Jamana glanced toward the palace doors, so near. He took a deep breath and turned to follow Komadi.
The other mage led him toward the east side of the palace. A sprawling construct, the palace contained more rooms than any building in existence, as far as Jamana knew. Perhaps the citadels on Zes Sivas would rival it, if they were counted as a single structure. But at least the layout of this palace made sense.
“As you know, other worlds adjoin ours,” Komadi said as they walked, speaking in an almost-condescending tone. “Harbinger and Nummotem speak of one close to ours, where the gods have chosen to dwell. It is from there they came to us.” He led the way up a flight of stairs to the second floor.
“The Otherworld,” Jamana said. “A friend of mine visited it.”
Komadi shot him a skeptical look. “When Nummotem came to us, he brought something else from that world,” he went on. He stopped walking and gestured down the hallway, where it ended in a balcony. “Come see.”
Jamana stepped past him, noting how Komadi’s eyes darted briefly toward his satchel. “What are we—” He broke off as he looked down from the balcony.
Below them lay a high-walled courtyard. At one time, it had no doubt housed a pleasant garden with walkways between flowering plants and shady trees. Several other such gardens lay at various points along the palace exterior. But this one had been torn apart. Trees lay split apart on the ground, their roots ripped from the earth. Flowers, grass and walking trails alike had been crushed beneath heavy footsteps. Claw marks decorated various points along the brick walls, some of them frighteningly close to the top.
And in the center of this devastation lay the creature responsible. Jamana’s hand trembled as he rested it on the balcony’s railing. He had seen large creatures during his travels, and his friend Dravid had regaled him with stories of even more down south in Kuktarma. But this… nothing he had seen or heard of compared.
The creature’s hairless skin appeared covered in large hexagonal scales with occasional rough protuberances. Its four legs lay under it as it rested, but not asleep. Its cat-like eyes moved back and forth above its curved snout. It looked more muscular than any creature Jamana knew. How did the walls even hold it in?
Seri. She had seen one of these when she visited the Otherworld. It terrified her then and it terrified Jamana now.
“Spectacular, isn’t it?” Komadi asked. “Such a monster of pure power. Yet it bows to Nummotem at a single word. Truly, only a god could control such a thing.”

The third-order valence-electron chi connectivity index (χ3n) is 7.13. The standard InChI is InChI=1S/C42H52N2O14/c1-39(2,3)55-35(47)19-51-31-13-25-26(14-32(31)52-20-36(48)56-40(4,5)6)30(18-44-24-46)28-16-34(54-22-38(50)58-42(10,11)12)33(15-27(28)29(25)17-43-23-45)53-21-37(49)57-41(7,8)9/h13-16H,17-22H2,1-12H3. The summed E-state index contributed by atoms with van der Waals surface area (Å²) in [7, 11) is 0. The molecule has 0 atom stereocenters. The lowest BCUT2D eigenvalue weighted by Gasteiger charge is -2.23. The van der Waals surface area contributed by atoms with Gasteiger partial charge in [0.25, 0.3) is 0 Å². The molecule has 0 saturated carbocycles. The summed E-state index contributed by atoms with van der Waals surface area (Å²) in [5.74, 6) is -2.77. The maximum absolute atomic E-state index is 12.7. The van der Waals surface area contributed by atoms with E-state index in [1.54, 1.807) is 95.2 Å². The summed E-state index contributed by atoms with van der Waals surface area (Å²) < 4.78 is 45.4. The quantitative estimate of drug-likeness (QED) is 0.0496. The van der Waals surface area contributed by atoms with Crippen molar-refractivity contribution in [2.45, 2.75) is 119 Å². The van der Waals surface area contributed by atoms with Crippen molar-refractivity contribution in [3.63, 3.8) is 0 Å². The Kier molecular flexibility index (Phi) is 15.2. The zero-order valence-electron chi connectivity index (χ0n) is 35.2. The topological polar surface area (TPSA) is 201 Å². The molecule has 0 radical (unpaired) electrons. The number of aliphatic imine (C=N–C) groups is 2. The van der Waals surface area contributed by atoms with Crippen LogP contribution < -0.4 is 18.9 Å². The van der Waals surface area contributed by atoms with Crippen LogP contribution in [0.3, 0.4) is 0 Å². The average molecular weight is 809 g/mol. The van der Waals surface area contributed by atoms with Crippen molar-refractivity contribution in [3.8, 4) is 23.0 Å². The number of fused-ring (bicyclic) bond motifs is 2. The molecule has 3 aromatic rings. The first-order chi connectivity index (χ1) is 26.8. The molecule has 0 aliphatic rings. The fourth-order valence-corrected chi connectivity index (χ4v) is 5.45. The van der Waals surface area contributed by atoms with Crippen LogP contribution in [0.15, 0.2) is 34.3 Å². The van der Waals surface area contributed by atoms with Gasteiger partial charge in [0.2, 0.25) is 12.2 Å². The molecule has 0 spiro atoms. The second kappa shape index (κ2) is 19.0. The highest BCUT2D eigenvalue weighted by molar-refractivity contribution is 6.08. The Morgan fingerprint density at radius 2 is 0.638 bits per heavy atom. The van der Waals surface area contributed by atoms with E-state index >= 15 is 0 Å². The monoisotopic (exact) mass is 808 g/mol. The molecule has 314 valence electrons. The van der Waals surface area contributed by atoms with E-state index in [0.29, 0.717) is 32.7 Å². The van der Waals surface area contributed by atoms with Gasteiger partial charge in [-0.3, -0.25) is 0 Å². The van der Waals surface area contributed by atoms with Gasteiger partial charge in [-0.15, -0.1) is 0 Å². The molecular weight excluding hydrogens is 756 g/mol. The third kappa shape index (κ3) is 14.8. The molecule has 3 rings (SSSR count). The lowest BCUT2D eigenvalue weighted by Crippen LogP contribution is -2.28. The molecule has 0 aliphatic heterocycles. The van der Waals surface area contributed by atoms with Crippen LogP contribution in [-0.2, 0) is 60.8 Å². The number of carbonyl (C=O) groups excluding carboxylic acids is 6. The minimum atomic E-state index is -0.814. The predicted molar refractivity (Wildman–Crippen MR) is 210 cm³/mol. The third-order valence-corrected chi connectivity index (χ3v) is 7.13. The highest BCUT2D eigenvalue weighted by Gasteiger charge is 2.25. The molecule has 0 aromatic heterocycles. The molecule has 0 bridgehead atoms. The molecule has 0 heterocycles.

“Amazing,” Jamana said, and meant it.
The creature rose to its feet and shook itself, cascading dirt all around. It took a few steps toward the palace, revealing three massive claws on each of its front feet.
“Tunaldi, they called it,” Komadi said. “The gods use them to ride… and to hunt.”
Komadi looked at Jamana and his smile returned. “When unleashed, the tunaldi can find sources of magic, or… those who use magic. They are relentless. Unstoppable. Yet totally within the control of the gods.”
Jamana could not repress a shudder.
“Yes, frightening. But also inspiring, don’t you think? That the gods could command such power. And they offer it to us to do with as we will.”
“What about the Laws?” Jamana said before thinking.
“The Laws of Cursings and Bindings?” Komadi snorted. “The gods are beyond them. And soon they will set us free from them as well.”
“Why would you want that?” Jamana exclaimed. “Do you want people able to harm others without consequences?”
Komadi rolled his eyes and sighed. “Acolyte, you have much to learn. For serious crimes, the gods themselves will execute punishment. There will be difficulties, of course, but the freedom offered by the gods is worth it. Freedom from the Laws. And freedom from Theon.”
“How can— but—” Jamana sputtered out. He didn’t know what to say in response. Of course some people hated the Laws, but he had always assumed those people to be the ones who would commit crimes if they were able. But freedom from Theon? The very idea was blasphemous.
“Think carefully, acolyte,” Komadi said, turning away with one last pointed look at the bag. “Enjoy your time with your family. But don’t be gone long. We have a pilgrimage to take.”
Jamana glanced down at the tunaldi, then started down the hall. His curiosity overtook him. “A pilgrimage to where?” he called.
Without looking back, Komadi answered, “To the high place in Kuktarma.”